How does a family proceed with an intervention amidst a pandemic? How do families cope with the increasing worry about their loved ones being isolated and abusing drugs? Professional intervention is a practical solution and done at any time, especially now. Millions of Americans across the nation are sitting at home, managing a new way of life, although temporary, and many know of a loved one addicted to drugs. Families across the country are worried about this person using drugs or alcohol, all the while they are being told to social distance. Unfortunately, COVID-19 has serious potential implications for individuals with a drug or alcohol addiction. Family Intervention Services is still a sizable need.
Per the National Institute on Drug Abuse, the virus is a severe threat to those who smoke tobacco, marijuana, or those who vape. People who are abusing opioids or methamphetamine are also vulnerable because of how those drugs affect the respiratory system. Family intervention takes control and saves their life, regardless of the pandemic. Drug and alcohol intervention programs work closely with various treatment centers. Rehabilitation centers across the country are adapting to this pandemic because those with a substance use disorder still need help.
The current pandemic is a dangerous threat to current drug users, and in the end, will be a contributing factor in creating new drug users. However, currently, these substance abuse issues are adding to the already over-stressed health care system in many states. A drug abuse intervention program ensures the family has the resources they need to help their loved one.
Potential Spike in Overdose Deaths Amid COVID-19 Pandemic
The COVID-19 pandemic continues, and millions of Americans are forced into weeks of extended isolation. Some communities across the country have reported a surge in overdose deaths, prompting family members and health officials to raise a concern about those suffering from addiction. In March of this year, the fire and rescue department in Jacksonville, Florida, reported a 20% increase in overdose emergency calls. The county coroner’s office in Columbus, Ohio, saw 12 overdose deaths occur within a 24-hour period during the first week of April this year. Counties in New York State have also reported an increase in overdose deaths. Erie County, New York saw close to 110 drug overdoses and 36 deaths since the beginning of March of this year.
When this is all over, this pandemic will have created many more drug and alcohol users. However, we will not know what the numbers will be until it is too late. Yet, when compared to prior years, it may be higher. Per the Substance Abuse and Mental Health Services Administration, in 2018, there were 4.9 million new alcohol users, 3.1 million new marijuana users, and 1.9 million new pain medication users. During that same year, 20.3 million Americans aged 12 and older had a substance use disorder related to their use of alcohol or illicit drugs.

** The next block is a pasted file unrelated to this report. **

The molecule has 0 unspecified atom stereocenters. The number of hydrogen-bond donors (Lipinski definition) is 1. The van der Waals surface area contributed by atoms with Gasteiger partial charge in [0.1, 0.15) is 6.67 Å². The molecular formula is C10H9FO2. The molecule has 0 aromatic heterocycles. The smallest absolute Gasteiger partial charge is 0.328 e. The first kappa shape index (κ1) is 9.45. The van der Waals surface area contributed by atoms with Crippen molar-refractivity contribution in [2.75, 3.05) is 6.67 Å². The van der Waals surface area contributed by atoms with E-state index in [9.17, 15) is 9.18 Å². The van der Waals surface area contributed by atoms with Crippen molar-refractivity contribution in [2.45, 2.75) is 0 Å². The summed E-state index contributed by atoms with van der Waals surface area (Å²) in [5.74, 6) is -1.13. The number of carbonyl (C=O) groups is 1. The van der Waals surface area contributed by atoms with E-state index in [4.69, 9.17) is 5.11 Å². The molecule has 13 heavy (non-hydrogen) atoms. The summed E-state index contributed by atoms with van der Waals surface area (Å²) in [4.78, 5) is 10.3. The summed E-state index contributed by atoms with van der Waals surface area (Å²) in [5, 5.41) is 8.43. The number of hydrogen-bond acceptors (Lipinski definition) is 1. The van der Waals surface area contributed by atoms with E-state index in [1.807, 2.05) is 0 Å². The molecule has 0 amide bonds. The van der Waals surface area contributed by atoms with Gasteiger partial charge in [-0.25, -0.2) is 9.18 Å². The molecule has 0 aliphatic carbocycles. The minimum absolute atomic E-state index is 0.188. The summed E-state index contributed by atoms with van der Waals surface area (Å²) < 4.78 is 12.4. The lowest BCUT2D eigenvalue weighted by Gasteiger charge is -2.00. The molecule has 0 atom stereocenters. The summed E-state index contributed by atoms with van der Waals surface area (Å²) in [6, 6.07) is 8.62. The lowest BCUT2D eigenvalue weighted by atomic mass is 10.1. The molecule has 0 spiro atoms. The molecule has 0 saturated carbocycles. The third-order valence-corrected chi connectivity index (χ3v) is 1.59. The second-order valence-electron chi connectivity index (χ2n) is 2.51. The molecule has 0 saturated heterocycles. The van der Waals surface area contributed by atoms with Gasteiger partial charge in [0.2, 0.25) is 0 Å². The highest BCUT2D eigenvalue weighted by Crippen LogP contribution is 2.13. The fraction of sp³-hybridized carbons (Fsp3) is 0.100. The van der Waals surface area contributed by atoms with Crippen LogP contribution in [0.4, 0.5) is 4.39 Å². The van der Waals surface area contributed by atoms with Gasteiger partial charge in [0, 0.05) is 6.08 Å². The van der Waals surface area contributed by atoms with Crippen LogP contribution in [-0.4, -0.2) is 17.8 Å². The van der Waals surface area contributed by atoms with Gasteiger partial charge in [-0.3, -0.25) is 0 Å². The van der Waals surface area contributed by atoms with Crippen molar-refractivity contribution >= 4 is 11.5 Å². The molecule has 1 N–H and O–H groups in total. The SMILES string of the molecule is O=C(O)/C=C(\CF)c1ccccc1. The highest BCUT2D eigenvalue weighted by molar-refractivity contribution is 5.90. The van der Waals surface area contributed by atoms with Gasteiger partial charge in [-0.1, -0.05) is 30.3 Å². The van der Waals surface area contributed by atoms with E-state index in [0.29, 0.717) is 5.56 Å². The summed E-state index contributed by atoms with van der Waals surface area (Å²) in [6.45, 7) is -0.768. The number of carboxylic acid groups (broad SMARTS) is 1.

Planning Family Intervention Services During COVID-19
How does a family prevent an overdose death? Family intervention and working with a professional interventionist. Organizing this process begins with contacting our family intervention group. Because we work closely with many different treatment programs, we are aware of what measures they are taking to keep everybody safe. For example, treatment facilities are adhering to policies from the local, state, and federal health authorities. When patients enter a program, their temperatures are taken, all proper steps are also made for hand-washing, disinfecting, and social distancing. Every treatment program has a policy in place to keep staff and patients safe. Additionally, our team takes the highest level of care and precaution before meeting with the family and performing the intervention.
The Dangers of Isolation and Substance Abuse
Although some may find this hard to believe, and intervention is a take a stance approach to helping drug addicts. Interventions save lives, and especially now, these steps are vital. Isolation and loneliness have an overwhelming effect on drug addiction and alcoholism. People who feel more socially isolated generally deal with increased substance abuse issues. Many people turn to drugs and alcohol when they are lonely, and to make it worse when they have been laid off or lost their job. Unfortunately, addiction by nature isolates people, which is why family intervention is so essential. During this pandemic, drugs and alcohol have become a means of coping with stress, depression, anxiety, and fear.
These problems are made worse in households with families, such as with parents, children, and spouses. People who use drugs not only hurt themselves but hurt the people around them. The added stress of uncertainty, addiction, finances, and old arguments creates a volatile environment. Drug abuse intervention takes control, places the family in control, and, more importantly, saves the life of the drug user. Our intervention team will help your family through this. The treatment centers across the nation will not stop treating patients; anyone struggling with addiction should not be left in isolation during this pandemic. You are helping drug addicts, and the entire family, with family intervention services.
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